Sony Ericsson C901 comes with six full Java games preinstalled: Bowling, Brain Challenge, Brick Breaker, Bubble Town, Kasparov Chess and Sudoku.
Bowling is a small but real cool game using the motion sensor. Choose your position, direction and then swing with your hand and watch what happens. It's great fun and you can play in tournaments against your friends.
The next one is Bubble Town. It's a simple bubble breaking game that involves shooting colored balls and forming three or more identical bubble combinations.
The Brain Challenge is quite an entertaining game that involves solving mathematical problems, memory games and pattern recognition exercises.
Kasparov Chess doesn't need any explanation - it's a standard chess game named after the famous Russian chess player.
Brick Breaker is a replica of an arcade classic.
The last game is a Java interpretation of the world-popular Japanese game Sudoku. It's got a nice interface and enough difficulty levels to suit every taste.
The Sony Ericsson C901 is not the usual mobile phone we meet these days. This review doesn't come in the nick of time really but the C901 might as well be quite on track to give the Cybershot line a well-deserved boost before the likes of Satio and Aino prepare to steal the show. Pet names are all the rage now in the Sony Ericsson portfolio, but a bit of old-school charm and skill turned out quite refreshing. And the conventional model name is by far not the only thing that makes the Sony Ericsson C901 a Cybershot classic.
Packing all of the standard mid-range features is unlikely to make it stand out, but the unusual camera certainly does. The surprisingly good processing algorithm topped with xenon flash and active camera lens cover bring out the best out of the Cybershot family. The Sony Ericsson feature phone UI combined with the Flash Media Center hasn't change a bit, but still it managed to please us with its vivid colors and nice animations.
First in line for shoppers to consider are its siblings the Sony Ericsson C902 and W902. Both match the price tag on the C901 and their cameras are similar, but crucially lack the xenon flash, meaning that they fail to deliver the level of versatility offered by the C901.
For 70 euro more you can already get the Cybershot C905, which is ageing and getting cheaper. This 8 megapixel snapper comes equipped with xenon flash along with all the other high-end stuff like Wi-Fi, GPS, bigger screen, etc. We agree, the price is really not so close, but it's still quite a bargain.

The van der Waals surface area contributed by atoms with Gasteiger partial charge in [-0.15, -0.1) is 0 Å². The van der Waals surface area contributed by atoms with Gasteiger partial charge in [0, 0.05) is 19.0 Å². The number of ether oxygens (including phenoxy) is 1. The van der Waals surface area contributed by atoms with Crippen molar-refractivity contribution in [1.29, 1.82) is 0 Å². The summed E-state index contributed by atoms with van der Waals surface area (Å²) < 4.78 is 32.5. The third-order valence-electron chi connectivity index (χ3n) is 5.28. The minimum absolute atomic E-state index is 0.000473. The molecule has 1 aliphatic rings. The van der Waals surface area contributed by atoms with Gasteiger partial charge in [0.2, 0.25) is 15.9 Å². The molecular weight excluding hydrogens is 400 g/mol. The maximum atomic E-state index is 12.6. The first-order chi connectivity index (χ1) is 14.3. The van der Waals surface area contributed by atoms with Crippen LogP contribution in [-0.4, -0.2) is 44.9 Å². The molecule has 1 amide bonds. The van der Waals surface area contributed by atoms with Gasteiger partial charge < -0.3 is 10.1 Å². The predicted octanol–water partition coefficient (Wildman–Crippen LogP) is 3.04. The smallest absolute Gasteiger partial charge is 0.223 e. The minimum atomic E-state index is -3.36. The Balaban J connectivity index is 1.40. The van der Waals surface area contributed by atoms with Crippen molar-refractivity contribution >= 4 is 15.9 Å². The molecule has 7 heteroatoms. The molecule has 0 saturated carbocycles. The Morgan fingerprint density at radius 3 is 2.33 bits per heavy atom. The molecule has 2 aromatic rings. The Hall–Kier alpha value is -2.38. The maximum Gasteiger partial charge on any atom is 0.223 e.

The Samsung S7220 Ultra b matches most of the key features of the C901, but can offer even more - a document viewer and GPS. However, it does lack the xenon flash. With a distinct and bold styling, the Samsung bar is certainly a worthy rival.
The Nokia 6700 classic is definitely worth your time too. It's among the best 5 megapixel phones we have ever seen. And a cool looking handset too. For 40 euro more than C901 you get amazing photo quality and a built-in GPS with Nokia Maps though running on the now dated S40 UI. Again if you can live without the flash, it's worth checking out.
Exactly the same price tag still sticks on the Cybershot K850 and the fashionable Samsung F480 Tocco. The first one comes with similar camera and hardware features, but handily offers microSD compatibility along with the in-house M2 slot. The F480 is part of the Samsung fashion line and also matches the C901 spec sheet, and even adds a 2.8" touchscreen. It has no xenon flash though.
Surely the Nokia 6220 classic deserves special attention for its similar camera with xenon flash, which did quite well in terms of photo quality. Even more, the 6220 is already a few bucks cheaper, but comes with a better display, a videocall camera, GPS and TV-out along with a 3.5mm audio jack. The camera is equipped with Carl Zeiss optics and captures VGA videos @30 fps. Not least, the Nokia 6220 classic is a Symbian powered smartphone and we believe the comparison is slightly in favor of the Finns. Still the Sony Ericsson C901 speaks design more fluently and offers an extra LED flash.
Similar is the situation with the Nokia N82, which was the all-reigning imaging champion back in its day. It's got the smart skills with Symbian and all the modern connectivity options such as Wi-Fi and GPS. But we have to admit its design is quite dated now, the phone is relatively bulky and it seems quite overpriced for a device of that age - it still goes around 240 euro, you know.
Last in line is the Motorola ZN5. The 5 megapixel bar boasts a Kodak sensor and comes with xenon flash. It runs a mobile Linux implementation, which is not widely adopted on phones, but the handset costs only 140 euro.
The Sony Ericsson C901 comes with style, a premium camera and mid-range features. In all honesty, it was hard to find something we didn't like about it, particularly at such a low price point. The list of competitors isn't short, but the C901 can surely compete with the best of them.